Alternative Land Uses Could Save Water at Fallon Naval Air Station, Nevada
RCED/NSIAD-00-42: Published: Dec 10, 1999. Publicly Released: Dec 10, 1999.
- Full Report:
Pursuant to a congressional request, GAO provided information on alternative land uses that could save water at Fallon Naval Air Station, Nevada, focusing on: (1) the aviation safety and operational requirements for the runway protection zone at Fallon Naval Air Station (NAS); (2) the alternative land use strategies Fallon NAS identified in response to congressional direction and how it evaluated them; and (3) the land use strategies at five military facilities and two commercial airports that operate in similar environments.
GAO noted that: (1) Fallon NAS must comply with the Department of Defense's (DOD) aviation safety and operational requirements for runway protection zones; (2) these requirements specify the maximum safe heights for buildings, towers, poles, and other possible obstructions to air navigation; (3) under these requirements, where possible, areas immediately beyond the ends of runways and along primary flight paths should be developed sparsely, if at all, to limit the risk from a possible aircraft accident; (4) at Fallon NAS, the agricultural and other low-density land uses are compatible with air operations; (5) the land surrounding the airfield is owned by the Navy and leased to farmers for agricultural use, which is permitted by DOD; (6) Fallon NAS gave detailed consideration to three land management strategies in developing its approach to managing land in the runway protection zone in the early 1990s; (7) each of these strategies involved irrigating the greenbelt; (8) as many as 11 different land management strategies were identified at the outset, but three of them were eliminated before an initial screening because Fallon NAS officials believed they would be environmentally or economically unacceptable or would cause unacceptable operational or safety impairments; (9) Fallon NAS officials eliminated five of the remaining eight strategies prior to a detailed analysis because they believed the strategies did not meet the Navy's evaluation criteria, which were based on provisions of the law; (10) the criteria Fallon NAS used in evaluating these land management strategies were based on the officials' assessment of whether the strategies would minimize dust, bird strikes, fire and other hazards, would enhance air safety, and, to a lesser extent, would reduce the amount of irrigation water used; (11) after a detailed analysis and the application of these criteria, Fallon NAS officials selected the strategy that involves conventional farming combined with water conservation practices because they believed it would have a very high probability of satisfying the safety goals while providing moderate water savings compared with the air station's historical usage; (12) at the seven other military facilities and commercial airports GAO visited, the land management strategies varied--two used strategies involving greenbelts, while five did not; and (13) the military facilities and commercial airports operating in desert-like conditions similar to Fallon NAS' have employed land management strategies that have resulted in water savings.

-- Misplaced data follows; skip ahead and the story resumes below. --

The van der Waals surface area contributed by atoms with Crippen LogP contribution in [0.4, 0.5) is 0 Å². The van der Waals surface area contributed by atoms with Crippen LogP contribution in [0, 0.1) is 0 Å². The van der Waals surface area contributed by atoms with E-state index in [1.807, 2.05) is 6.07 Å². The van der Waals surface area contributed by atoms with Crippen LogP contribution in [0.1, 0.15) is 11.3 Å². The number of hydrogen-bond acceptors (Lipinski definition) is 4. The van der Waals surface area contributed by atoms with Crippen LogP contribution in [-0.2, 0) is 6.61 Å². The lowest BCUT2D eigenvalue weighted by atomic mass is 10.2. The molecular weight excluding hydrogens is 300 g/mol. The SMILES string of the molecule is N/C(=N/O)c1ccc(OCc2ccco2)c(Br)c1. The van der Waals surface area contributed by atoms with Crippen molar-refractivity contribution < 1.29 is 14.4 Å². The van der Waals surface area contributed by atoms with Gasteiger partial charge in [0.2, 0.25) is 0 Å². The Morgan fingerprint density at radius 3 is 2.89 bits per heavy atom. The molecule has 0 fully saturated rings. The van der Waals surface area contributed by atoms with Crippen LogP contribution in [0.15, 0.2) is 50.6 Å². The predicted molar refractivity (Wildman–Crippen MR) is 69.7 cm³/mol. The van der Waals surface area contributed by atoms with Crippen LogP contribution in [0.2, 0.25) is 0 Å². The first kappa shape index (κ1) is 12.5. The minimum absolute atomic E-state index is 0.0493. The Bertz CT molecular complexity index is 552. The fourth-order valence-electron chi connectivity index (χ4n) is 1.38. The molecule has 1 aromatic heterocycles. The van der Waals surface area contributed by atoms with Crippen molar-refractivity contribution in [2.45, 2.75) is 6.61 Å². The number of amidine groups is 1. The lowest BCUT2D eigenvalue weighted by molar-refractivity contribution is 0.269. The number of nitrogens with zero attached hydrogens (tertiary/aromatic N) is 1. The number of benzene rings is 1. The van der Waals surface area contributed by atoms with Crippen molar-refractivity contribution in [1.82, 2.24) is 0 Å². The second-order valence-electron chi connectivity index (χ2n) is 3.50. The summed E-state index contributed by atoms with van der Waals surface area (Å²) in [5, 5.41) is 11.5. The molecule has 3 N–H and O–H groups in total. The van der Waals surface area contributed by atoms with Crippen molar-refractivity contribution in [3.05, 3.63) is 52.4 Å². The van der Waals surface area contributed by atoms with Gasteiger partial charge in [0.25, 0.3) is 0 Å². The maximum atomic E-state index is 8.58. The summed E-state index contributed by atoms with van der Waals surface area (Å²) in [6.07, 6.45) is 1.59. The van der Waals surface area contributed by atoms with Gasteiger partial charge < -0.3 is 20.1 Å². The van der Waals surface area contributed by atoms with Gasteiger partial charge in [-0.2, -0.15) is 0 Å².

Recommendation for Executive Action
Status: Closed - Implemented
Comments: In 2000, NAS Fallon began a pilot program of removing the water rights and not irrigating 662 acres that are part of the Navy's Agriculture Outlease program. The irrigated pastures that are outside the runway protection zones will not be irrigated. The pilot program will consider operational safety, land degradation, cost, reduction in the groundwater recharge, and other long-term impacts.
Recommendation: In light of the congressional concern over water consumption in this desert area as expressed in statute and in light of the techniques used at other desert air fields that are less water intensive, the Navy should consider these techniques for Fallon NAS. Specifically, the Navy should consider its earlier identified strategies and adopt specific actions that would achieve safety and operational requirements while reducing water use at the air station. It should consider adopting different strategies that recognize the distinction between areas within the runway protection zone and those beyond the zone. The results of the Navy's decision to stop irrigating 700 acres of previously irrigated land should be closely monitored to determine whether this strategy can be successfully applied to additional land at Fallon NAS.
Agency Affected: Department of Defense: Department of the Navy